The stardom, the solo tour, the shite
Jacobs Studios, Farnham, suggested by Alan McGee at A&M UK (which was ironic as they eventually withdrew release of Growin’ Up in the UK saying it was “too American”), being residential meant Billy’s growing family (Billy jr appears on the back sleeve of the album and baby, Anna, on the promo postcards for Baby Come Back) joined him, thus no tales of Sound Elixir’s magnitude exist.
John Ryan was chosen as producer after Billy held court at Le Park, Hollywood earlier in the year interrogating a dozen producers including Mack (Queen/Stones), Ken Scott (Bowie/Supertramp) and other noted millionaires, some of which, when asked why they wanted the job looked at Billy curiously and said “For the money, asshole!” Mack was just too “out there” and first choice Ken phoned the next day to say he was unable to fit the job in. This problem recurred on Crankin’ remixes which were done eventually by Steve Nye. John was the only one who didn’t want to change the demos, “Just record ’em better,” and his work with Santana & The Doobie Brothers was impressive enough although not as impressive as his Santana stories, of course!
One noteworthy incident involves the arrival of Zal Cleminson in the studio. John couldn’t understand why Billy wanted another guitarist for a few solos when, after all, he could have done them himself. “You’ll see,” replied Billy. Zal unpacked his gear and listened to the backing track for Rip It Up as Billy pointed out the chords etc. He then sat on a stool looking like a librarian. John reclined on the couch, fat cigar in mouth and suggested a dry run. Billy told Ken (engineer) to record it and John shook his head in disgust, his face still saying, “What’s he doing here?”…….. then the solo part came up. Without warning, Zal leapt from the stool and adopted the spread-legged stance, his whole body shook, face contorted, he yelled and growled, threw his guitar up and down, John Ryan bit his cigar in half and said “Holy Shit!” Solo section finished and the tape rewound to listen. Zal sat back down and scratched his nose. It had taken 15 seconds. The solo was done, Ryan’s face was shut! Alistair Cleminson is a one-off, no competition.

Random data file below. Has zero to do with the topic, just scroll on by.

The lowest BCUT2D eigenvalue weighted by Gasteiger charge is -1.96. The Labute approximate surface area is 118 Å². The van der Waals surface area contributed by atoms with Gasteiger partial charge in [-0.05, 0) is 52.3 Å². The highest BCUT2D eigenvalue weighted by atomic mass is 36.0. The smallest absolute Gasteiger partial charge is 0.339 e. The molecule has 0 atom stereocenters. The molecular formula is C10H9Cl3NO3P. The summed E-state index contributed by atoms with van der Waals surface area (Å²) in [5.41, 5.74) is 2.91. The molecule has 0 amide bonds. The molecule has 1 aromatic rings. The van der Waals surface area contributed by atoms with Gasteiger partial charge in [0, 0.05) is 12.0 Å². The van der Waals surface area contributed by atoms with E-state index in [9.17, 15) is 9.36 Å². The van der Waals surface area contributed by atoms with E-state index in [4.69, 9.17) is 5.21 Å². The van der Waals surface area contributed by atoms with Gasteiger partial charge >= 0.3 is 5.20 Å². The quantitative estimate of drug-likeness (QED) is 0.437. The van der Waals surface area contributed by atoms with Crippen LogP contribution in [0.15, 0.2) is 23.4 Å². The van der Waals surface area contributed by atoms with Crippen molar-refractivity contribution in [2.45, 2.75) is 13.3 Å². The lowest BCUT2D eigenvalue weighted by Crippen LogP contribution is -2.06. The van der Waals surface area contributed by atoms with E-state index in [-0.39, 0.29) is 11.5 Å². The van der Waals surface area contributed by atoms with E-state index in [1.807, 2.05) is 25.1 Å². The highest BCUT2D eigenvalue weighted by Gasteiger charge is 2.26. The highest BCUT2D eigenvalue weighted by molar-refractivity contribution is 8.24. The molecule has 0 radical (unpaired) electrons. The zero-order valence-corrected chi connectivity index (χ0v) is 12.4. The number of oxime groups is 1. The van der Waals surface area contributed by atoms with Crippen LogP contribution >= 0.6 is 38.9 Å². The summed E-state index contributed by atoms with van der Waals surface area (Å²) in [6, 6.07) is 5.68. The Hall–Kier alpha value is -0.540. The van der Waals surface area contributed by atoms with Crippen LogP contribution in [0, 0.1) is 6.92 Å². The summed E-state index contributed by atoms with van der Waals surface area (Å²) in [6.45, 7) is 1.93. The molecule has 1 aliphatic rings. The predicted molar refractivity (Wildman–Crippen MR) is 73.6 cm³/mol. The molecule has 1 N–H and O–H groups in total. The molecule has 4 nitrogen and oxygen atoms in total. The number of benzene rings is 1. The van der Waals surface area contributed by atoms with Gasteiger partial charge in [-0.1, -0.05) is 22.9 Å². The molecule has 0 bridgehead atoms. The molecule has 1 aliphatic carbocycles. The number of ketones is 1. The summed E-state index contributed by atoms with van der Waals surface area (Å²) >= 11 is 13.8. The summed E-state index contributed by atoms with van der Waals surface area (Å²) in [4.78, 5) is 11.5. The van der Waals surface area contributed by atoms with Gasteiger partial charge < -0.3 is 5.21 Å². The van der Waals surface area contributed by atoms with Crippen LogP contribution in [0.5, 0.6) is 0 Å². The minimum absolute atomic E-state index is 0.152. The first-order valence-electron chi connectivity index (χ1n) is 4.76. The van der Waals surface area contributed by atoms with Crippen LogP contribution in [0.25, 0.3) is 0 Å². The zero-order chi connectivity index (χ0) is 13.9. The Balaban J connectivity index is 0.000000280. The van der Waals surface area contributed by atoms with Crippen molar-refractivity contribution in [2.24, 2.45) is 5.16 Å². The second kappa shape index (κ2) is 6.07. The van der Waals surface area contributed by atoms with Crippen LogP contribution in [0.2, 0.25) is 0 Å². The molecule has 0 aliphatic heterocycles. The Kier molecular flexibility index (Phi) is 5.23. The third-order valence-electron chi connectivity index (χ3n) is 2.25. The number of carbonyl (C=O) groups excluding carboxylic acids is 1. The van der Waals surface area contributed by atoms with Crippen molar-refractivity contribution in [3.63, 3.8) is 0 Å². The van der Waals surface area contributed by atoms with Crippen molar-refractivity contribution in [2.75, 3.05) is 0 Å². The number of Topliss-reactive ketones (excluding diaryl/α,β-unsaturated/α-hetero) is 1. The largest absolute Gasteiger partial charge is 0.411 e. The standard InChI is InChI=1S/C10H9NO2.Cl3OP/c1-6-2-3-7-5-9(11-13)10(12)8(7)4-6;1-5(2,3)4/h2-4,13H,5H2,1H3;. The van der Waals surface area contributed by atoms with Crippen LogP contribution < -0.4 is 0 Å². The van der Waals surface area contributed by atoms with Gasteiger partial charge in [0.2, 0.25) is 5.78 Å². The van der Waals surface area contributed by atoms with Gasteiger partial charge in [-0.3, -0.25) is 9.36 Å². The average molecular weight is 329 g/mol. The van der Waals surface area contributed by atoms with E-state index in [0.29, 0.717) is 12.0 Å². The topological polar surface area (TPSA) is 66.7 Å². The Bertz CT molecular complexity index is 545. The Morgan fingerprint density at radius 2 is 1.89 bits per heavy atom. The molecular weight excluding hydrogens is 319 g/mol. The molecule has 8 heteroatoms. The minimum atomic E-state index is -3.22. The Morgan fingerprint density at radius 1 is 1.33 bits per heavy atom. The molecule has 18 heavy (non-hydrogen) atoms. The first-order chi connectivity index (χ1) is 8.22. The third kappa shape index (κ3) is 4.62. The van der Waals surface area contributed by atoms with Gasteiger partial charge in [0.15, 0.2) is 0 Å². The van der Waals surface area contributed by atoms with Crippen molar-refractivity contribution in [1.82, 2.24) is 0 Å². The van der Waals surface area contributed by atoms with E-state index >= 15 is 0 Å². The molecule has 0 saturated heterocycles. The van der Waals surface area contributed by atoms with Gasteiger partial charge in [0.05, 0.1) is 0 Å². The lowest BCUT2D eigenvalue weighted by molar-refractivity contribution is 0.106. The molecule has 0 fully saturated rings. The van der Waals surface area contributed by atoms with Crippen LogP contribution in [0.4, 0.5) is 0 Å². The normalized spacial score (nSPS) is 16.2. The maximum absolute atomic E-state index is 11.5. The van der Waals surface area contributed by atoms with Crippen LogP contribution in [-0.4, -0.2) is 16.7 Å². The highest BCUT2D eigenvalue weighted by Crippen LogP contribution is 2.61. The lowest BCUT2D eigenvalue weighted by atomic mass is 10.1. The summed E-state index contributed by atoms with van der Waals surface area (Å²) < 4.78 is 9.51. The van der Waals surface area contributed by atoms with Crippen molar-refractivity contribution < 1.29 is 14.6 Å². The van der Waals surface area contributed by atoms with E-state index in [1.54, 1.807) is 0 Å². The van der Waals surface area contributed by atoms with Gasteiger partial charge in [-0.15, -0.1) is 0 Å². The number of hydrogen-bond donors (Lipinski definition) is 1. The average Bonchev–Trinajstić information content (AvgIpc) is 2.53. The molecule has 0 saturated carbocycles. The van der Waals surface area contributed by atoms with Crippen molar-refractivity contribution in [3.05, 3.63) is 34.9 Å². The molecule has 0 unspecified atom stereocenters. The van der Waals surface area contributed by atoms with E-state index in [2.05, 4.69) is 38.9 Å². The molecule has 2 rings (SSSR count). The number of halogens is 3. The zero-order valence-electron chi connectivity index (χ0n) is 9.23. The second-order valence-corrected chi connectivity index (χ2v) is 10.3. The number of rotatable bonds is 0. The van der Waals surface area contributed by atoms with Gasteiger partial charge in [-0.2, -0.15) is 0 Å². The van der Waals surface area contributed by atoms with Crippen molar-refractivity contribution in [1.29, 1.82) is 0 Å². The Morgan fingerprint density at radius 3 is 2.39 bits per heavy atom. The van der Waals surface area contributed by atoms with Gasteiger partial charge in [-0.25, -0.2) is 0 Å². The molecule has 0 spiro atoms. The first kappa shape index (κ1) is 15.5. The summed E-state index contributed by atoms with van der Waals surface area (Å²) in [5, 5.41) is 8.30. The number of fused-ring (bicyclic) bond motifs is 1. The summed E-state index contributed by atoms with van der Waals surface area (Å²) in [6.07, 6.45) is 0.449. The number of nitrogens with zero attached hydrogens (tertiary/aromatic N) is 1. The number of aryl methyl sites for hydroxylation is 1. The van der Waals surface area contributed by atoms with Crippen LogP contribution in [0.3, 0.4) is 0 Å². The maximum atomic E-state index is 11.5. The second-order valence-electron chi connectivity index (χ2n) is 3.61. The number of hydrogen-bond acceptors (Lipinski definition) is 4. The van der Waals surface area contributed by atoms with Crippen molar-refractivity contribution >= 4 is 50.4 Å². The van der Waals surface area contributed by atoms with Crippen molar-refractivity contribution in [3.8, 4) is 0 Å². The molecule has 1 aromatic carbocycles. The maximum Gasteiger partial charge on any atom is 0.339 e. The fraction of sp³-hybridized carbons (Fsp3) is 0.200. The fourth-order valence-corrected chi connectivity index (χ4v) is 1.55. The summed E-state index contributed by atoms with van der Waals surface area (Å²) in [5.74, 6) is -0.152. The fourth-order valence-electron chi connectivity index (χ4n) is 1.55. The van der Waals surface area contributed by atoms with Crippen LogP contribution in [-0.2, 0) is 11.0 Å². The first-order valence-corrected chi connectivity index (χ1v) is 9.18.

Baby Come Back was a US Top 40 hit and Billy got to be an MTV celebrity for a month. TV shows followed and the first solo tour was booked. Asked on Thick Of The Night to reveal his most and least favourite places to play, Billy revealed Detroit as the most. Least should’ve been Singapore or something equally non-US but he stupidly said Buffalo, NY. 3 weeks later he headlined an outdoor festival in Buffalo, NY. The promoter praised his guts for getting through one song, then helped him get away alive! Memorable gigs included (surprise!) Detroit’s 3 night sell-out at Harpo’s, LA Palladium with Stevie Ray Vaughan & upstaging Molly Hatchet and Pat Travers by actually going on during a hurricane thanks to his radio mic and non conductive footwear. 38 Special were kind enough to inform Rolling Stone magazine that “Rankin’s too awesome!” by way of his removal from their Michigan dates after 2 nights as support. Billy says “I think they were being genuine enough, closing my half hour set by leading 18000 voices thru Baby Come Back was maybe too much of a ‘Follow that ya Bastards’ for Donnie & Co to deem acceptable.”
A&M were so pleased with the success of Growin’ Up Too Fast that they requested a second solo album to capitalise on his newfound popularity. Billy turned down 4 top US studios in favour of using Glasgow’s Ca-va, a decision he still stands by. He is proud to be noted as Ca-va’s 1st Major Label project and even prouder that they’ve gone on to become a “Hit Factory” for so many top acts worldwide. Grudgingly included are Wet Wet Wet, Glasgow’s answer to Milli Vanilli. Things were not well with A&M however. After the LA Palladium gig, a big party was thrown in his honour at Le Dome. Everything was great ’til Billy was tipped off about a minor disturbance in the car park. A ‘Charlie Minor’ (A&M Executive) disturbance. Billy’s manager had him over the bonnet of his Rolls Royce and it took 6 people to drag him off. As they returned inside, Charlie yelled, “Rankin, you’re finished on this label.” And he was! Things dragged on for a year or so, there were remixes, re-covers, re-titles etc before Billy’s calls started to be ignored. His final call with Jordan Harris (A&R, mentor, now at Virgin) was to the point. He wasn’t to speak to Billy anymore on Company orders.
The rest of the 80’s were spent signed to various ‘production’ deals, John Ryan, Doug Banker (Ted Nugent’s manager) and even Uncle Pete Agnew all tried and failed to get him out of whatever mess he had created. Doug even made it into Jordan’s Virgin office, said Billy’s name and was removed by security guards.